Local View: The real issue: we the American people


The issue is: George Floyd appeared intoxicated and was attempting to pass counterfeit currency. A store clerk called 911 and the police responded.

The issue is: The police who responded had a history of reported abuses and misconduct. They can be considered “bad” cops, the lower rung of the police force. The failure of police commissioners, mayors, and civilian oversight groups to remove these problem officers put their communities at risk for safety and financial loss to cover costly litigation.

The issue is: One of those responding officers, by video evidence, appeared to kill George Floyd, and is so charged. The other three officers, through their inaction to stop what was happening, were either derelict in their duty or accomplices to a crime. They must be held accountable.

The issue is: People have taken to protest. Peacefully. That is their constitutional right. However, our country has a poor track record for injustices being corrected by peaceful means. From our own violent revolution where our Founding Fathers threw off the bonds of a despot king to our civil war, women's suffrage, labor reform, and the civil rights movement, we have been slow to learn that the outcome to repeated injustices is anarchy.

The issue is: There are those our media falsely label as protesters who loot and destroy property. They are criminals. They are opportunists who look to take advantage of a situation for personal gain. There is no statement made by burning an innocent family’s business or stealing their possessions.


The issue is: Central to the protest outcries is the continued violation of constitutional rights through excessive police force and brutality. No one can argue that a suspect in a crime should be allowed to go free if they put up sufficient fight. However, when they surrender, it does not give law enforcement the right to interject their own form of punishment.

The issue is: The courts have road-blocked justice in cases of excessive police force and suspected criminal behavior. The Supreme Court, in a 1982 ruling, created what is called the “qualified immunity” doctrine. This ruling was put in place to prevent government employees from being sued for their actions unless clearly established laws were broken. The problem is, there are no clearly established laws regarding what constitutes excessive force. And police officers know this.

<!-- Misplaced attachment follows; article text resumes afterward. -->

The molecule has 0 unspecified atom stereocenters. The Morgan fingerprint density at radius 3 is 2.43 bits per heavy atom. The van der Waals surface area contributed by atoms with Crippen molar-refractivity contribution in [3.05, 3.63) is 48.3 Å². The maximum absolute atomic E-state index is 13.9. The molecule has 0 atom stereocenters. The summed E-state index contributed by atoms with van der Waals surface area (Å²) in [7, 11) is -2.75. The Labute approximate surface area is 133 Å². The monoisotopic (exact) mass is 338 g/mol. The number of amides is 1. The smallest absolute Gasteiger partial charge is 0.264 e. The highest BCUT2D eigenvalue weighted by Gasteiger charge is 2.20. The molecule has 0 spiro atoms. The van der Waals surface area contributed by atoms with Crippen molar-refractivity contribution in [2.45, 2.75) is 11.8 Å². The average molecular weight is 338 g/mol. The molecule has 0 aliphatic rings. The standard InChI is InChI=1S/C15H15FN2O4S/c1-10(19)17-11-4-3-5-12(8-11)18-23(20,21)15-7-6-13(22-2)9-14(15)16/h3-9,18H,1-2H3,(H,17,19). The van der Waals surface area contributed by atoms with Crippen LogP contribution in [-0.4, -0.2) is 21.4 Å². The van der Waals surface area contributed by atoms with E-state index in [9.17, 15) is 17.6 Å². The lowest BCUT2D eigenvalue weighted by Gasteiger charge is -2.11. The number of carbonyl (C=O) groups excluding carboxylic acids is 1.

The issue is: Protests have been significant around the White House. Although the Justice Department falls under the jurisdiction of the president, protesters fail to realize it is the judicial branch of our government that created this problem, and Congress has failed to enact the laws required to fix it. The American people, in general, do not understand how our government works.

The issue is: Congress has failed, and continues to fail, in fixing the problems created by the qualified immunity doctrine. The American people have failed to bring their protests to Congress. They have failed to vote out those legislators who do not act to fix the problem.

The issue is: The media, with its sensationalized and biased reporting, does more to fan the fires of destruction than to present facts and identify reasonable options to fix problems. If you want the social Democratic spin with half-truths, you turn to CNN. If you want the conservative Republican spin with half-truths, you turn to Fox News. If you’re the younger generation, you turn to social media, where fiction trumps fact.

The issue is: Americans in general thrive on sensationalized news. And the media feeds that hunger. However, to fix a problem requires factual knowledge of the problem. Only then can a solution present itself and can energy be efficiently expended to accomplish such.

All too often it is easier to sit back and watch something burn. And when the fire goes out, we turn our attention to the next media sensation.

The issue is: the American people.


Dave Crockett of Sault Ste. Marie, Michigan, owns engineering firms in Arizona and Michigan; is politically active; and is currently on sabbatical, working at Cirrus Aircraft in Duluth.

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Dave Crockett

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